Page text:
Soiled clothes are loaded into a large drum machine and cleaned with a water-free chemical solvent. The clothes are gently agitated in the solution which causes soils to loosen. The solvent is then drained, filtered, and recycled and the clothes are "rinsed" in a fresh solvent solution to flush away any last soil remains.

  5. Post Spotting

    The dry cleaning process works very well in removing oil-based stains thanks to the chemical solvent. However, other types of stains are not always removed effectively. Accordingly, all garments are post spotted to look for remaining stains. The stains are treated with steam, water, or even a vacuum to remove any remaining traces.

  6. Finishing

    The final step includes getting the garment ready to wear. This includes steaming or pressing out wrinkles, reattaching buttons, or making repairs. Items are then hung or folded to return to the customer. The plastic bags provided are only there to help you get your clothes home without more stains. It's important to take them off right away or risk damage to your clothes from trapped moisture.

garment tags

The Spruce / Michele Lee

How to Get the Best Results From Your Dry Cleaner

  • Always Read the Labels 

    This one may seem obvious, but plenty of people pay no attention to the labels in their clothing, or even worse, tear them out completely. Your dry cleaner should always reference the labels before cleaning but you should be the first to call attention to any special care instructions or unique fabrics to ensure proper cleaning.

  • Don’t Try to Remove Your Own Stains 

    When we spill something on our clothes or notice a stain, it is tempting to try to remove the stain ourselves. Avoid this temptation and get it right to your dry cleaner instead. You are much more likely to make it worse by pushing the oil, dye, or food deeper into the fabric, making it even more difficult or even impossible to remove.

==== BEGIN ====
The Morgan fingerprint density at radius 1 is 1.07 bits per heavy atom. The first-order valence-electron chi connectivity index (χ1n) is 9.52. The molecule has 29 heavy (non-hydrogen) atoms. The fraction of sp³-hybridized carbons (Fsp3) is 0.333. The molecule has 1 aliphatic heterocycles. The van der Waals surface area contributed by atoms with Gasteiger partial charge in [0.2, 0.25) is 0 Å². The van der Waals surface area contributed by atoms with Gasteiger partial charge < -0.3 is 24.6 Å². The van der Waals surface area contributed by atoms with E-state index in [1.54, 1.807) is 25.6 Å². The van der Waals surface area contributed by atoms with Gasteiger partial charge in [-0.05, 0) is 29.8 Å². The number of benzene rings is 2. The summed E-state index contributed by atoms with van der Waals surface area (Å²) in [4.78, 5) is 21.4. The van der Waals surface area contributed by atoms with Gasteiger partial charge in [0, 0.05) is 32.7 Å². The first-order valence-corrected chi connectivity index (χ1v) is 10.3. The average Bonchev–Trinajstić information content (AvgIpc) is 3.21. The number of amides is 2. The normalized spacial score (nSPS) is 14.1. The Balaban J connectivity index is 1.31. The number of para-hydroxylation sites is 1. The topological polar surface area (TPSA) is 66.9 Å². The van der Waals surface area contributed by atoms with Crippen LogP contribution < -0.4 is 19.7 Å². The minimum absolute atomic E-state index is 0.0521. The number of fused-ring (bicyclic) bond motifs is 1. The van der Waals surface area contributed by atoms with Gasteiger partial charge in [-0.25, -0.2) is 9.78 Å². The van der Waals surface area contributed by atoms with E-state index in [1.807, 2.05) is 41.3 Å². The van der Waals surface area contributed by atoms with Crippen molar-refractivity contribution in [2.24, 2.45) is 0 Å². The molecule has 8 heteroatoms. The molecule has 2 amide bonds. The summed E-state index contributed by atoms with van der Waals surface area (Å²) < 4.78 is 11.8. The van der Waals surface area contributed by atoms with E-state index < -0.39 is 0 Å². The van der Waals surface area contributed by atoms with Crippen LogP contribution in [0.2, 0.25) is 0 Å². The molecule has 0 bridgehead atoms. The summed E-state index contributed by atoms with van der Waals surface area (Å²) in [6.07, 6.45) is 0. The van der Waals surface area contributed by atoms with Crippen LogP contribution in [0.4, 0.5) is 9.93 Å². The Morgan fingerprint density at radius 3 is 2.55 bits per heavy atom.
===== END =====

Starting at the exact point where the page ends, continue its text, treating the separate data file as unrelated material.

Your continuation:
• Be Sure to Point out Any Stains During Drop-Off

    Always be sure to point out and identify stains so they can be properly marked and pre-treated during the cleaning.

  • Point out Any Special Buttons or Embellishments

    Some garments have delicate buttons or embellishments that require special care. Since you will probably deal with a desk clerk that doesn't do the actual cleaning, point them out and ask if they can be protected or removed during cleaning. Ask if the items will be reattached as part of the service.

  • Make Special Care Requests up Front

    Always be sure to highlight any stains, delicate fabrics or embellishments at the time of drop off. Do not leave it to chance or simply assume all will be well during the dry cleaning process. Establishing a dialogue with your cleaner will give much better results that you and your clothes will appreciate.

reading the garment label

The Spruce / Michele Lee

  • How often do you need to dry clean your dry clean only clothing?

    Unless you've spilled something on that piece of clothing, you can get away with wearing it at least three to four times before taking it to the dry cleaners.

  • Should you try to remove a stain on clothing that's dry clean only?

    If there is a stain on a dry clean only clothing of yours, then whatever you do, don't try to remove it yourself as you can make it worse, thus making it harder for the dry cleaner to get the stain out.

  • Can you use a clothes steamer on dry clean only clothing?

    For those in-between times, freshen up your dry clean only garment by using a clothes steamer. They work well taking out those wrinkles and odors.